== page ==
Feb. 24 (UPI) -- Researchers in Norway have found no significant negative psychological impacts on children born to mothers with prenatal or postpartum depression.
Previous research had shown a link between maternal prenatal and postpartum depression and child behavior problems.
The study examined 11,599 families and 17,830 siblings from the Norwegian Mother and Child Cohort study and found prenatal and postpartum maternal depression is not detrimental to children's psychological development.
Mothers reported depressive symptoms at 17 weeks and 30 weeks gestation as well as 6 months, 1.5, 3 and 5 years postpartum.
Researchers used sibling comparisons to account for genetic and shared environmental factors for the study.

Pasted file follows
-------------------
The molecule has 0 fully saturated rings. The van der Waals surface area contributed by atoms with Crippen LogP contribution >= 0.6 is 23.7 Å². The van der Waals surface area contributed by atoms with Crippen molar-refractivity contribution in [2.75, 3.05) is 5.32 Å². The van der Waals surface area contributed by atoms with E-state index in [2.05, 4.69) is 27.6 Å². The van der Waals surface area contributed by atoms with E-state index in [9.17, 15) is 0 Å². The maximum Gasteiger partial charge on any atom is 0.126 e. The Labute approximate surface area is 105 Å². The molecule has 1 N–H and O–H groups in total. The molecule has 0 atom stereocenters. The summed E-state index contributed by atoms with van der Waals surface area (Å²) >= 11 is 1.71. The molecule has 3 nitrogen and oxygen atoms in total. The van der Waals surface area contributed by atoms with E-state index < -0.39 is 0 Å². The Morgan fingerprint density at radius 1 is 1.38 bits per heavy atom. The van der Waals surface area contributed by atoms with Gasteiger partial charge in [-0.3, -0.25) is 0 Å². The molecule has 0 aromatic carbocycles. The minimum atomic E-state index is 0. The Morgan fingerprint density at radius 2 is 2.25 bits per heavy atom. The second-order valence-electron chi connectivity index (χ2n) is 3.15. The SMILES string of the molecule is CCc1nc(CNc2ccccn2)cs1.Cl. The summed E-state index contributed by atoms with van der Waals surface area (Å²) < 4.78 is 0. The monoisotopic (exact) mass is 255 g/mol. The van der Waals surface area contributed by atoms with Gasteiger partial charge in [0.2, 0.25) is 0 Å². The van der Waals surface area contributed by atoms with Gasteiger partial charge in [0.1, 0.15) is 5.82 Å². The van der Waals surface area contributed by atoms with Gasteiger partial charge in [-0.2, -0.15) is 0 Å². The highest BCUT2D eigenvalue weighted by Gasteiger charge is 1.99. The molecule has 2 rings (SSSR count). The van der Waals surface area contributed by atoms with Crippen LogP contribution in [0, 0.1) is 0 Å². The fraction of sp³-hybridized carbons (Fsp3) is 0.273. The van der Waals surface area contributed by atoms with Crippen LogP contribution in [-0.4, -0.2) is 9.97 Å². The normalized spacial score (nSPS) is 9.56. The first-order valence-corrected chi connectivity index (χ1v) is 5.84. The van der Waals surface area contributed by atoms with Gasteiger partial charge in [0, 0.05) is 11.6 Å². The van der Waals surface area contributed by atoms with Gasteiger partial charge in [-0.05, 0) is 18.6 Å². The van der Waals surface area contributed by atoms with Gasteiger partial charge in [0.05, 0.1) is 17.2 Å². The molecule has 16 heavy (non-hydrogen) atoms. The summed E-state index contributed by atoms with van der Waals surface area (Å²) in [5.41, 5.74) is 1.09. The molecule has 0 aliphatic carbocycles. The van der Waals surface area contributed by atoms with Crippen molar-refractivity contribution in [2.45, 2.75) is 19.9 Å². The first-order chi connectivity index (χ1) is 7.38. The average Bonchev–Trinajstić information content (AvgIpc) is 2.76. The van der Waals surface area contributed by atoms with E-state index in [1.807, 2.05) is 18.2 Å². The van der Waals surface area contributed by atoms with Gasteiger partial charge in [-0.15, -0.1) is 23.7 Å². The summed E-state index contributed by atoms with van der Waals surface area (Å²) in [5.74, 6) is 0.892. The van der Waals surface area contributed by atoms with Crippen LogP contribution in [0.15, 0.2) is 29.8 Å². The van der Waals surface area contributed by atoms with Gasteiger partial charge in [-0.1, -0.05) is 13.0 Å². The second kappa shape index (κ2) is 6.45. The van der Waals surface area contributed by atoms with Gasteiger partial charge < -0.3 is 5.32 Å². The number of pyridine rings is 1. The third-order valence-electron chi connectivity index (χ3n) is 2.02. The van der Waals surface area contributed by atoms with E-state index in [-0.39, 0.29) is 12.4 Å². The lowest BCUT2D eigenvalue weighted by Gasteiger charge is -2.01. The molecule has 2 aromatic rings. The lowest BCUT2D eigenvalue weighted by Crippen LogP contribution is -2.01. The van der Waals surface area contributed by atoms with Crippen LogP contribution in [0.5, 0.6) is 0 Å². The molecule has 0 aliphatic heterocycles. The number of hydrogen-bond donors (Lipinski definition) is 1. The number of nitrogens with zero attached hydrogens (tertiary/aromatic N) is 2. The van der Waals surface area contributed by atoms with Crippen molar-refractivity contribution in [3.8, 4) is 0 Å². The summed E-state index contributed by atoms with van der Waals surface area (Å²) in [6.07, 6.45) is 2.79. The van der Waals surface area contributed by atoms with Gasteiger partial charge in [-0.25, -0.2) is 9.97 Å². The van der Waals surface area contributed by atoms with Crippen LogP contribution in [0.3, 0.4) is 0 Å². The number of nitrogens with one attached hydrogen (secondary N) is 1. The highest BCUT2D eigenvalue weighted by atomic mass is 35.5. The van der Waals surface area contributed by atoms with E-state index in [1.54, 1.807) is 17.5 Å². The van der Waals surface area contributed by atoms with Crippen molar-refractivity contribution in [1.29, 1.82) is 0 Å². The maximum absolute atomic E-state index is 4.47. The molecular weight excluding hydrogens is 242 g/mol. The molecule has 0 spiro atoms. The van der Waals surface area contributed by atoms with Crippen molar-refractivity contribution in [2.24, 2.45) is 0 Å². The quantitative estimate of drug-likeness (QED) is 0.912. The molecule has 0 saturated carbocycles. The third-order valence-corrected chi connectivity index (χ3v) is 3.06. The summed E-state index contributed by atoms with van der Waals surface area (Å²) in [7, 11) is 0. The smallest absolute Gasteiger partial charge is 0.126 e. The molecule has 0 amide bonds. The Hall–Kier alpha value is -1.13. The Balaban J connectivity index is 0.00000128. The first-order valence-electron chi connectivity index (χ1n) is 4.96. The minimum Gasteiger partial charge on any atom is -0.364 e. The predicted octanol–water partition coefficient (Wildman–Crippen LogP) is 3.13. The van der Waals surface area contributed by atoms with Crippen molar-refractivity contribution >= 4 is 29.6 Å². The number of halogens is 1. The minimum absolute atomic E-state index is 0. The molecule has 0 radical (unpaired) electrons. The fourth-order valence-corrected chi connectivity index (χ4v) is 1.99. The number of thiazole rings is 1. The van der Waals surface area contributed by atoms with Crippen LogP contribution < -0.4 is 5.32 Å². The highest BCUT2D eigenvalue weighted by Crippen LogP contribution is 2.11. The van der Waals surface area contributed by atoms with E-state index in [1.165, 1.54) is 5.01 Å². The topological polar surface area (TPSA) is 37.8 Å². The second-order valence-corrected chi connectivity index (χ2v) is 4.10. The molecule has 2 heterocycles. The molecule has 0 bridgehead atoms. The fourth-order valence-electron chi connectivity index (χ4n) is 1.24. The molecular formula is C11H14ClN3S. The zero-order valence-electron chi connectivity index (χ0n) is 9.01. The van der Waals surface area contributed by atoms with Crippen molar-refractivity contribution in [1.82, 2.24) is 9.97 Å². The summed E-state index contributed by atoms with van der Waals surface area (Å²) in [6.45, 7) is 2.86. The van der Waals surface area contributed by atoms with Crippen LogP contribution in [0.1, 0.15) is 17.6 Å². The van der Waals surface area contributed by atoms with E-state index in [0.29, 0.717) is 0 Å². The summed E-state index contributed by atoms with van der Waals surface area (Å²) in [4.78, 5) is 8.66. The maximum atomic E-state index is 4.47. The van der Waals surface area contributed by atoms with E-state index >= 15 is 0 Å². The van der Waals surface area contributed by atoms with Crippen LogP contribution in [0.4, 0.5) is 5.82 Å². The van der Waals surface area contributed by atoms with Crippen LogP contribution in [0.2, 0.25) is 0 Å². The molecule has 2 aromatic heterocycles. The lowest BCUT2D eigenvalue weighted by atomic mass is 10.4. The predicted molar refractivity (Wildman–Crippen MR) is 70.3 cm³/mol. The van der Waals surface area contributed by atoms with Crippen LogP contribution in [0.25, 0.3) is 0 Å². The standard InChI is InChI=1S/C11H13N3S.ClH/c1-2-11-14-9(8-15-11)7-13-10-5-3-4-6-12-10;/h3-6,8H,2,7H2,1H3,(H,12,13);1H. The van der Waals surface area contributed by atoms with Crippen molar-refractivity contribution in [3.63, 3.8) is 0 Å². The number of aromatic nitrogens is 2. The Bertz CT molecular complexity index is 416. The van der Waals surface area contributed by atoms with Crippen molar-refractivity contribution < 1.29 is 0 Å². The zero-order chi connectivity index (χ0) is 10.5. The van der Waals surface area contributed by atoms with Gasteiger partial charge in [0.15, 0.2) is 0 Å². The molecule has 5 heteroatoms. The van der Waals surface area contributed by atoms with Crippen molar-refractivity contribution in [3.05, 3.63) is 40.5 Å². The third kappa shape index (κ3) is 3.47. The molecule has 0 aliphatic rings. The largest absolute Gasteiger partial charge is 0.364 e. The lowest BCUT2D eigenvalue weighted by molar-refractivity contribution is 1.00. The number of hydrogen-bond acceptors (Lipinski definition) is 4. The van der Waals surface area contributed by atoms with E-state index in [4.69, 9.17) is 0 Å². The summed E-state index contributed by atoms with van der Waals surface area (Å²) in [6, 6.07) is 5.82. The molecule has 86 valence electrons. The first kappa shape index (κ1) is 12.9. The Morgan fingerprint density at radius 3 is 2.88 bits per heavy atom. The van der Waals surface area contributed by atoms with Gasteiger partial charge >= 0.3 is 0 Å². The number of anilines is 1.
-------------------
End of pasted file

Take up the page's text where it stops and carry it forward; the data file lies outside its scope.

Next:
The study did show significant effects on a child's psychological development from maternal depression during the preschool years. The effect of maternal depression on children seemed to increase with the child's age.
"We found that children of mothers who were depressed before and after birth had more mental health problems because they share risk genes with their mother; however, spending time with a depressed mother in the preschool years can be harmful to the child's mental health," Dr. Line C. Gjerde, of the Department of Mental Disorders, Norwegian Institute of Public Health and lead author of the study, said in a press release.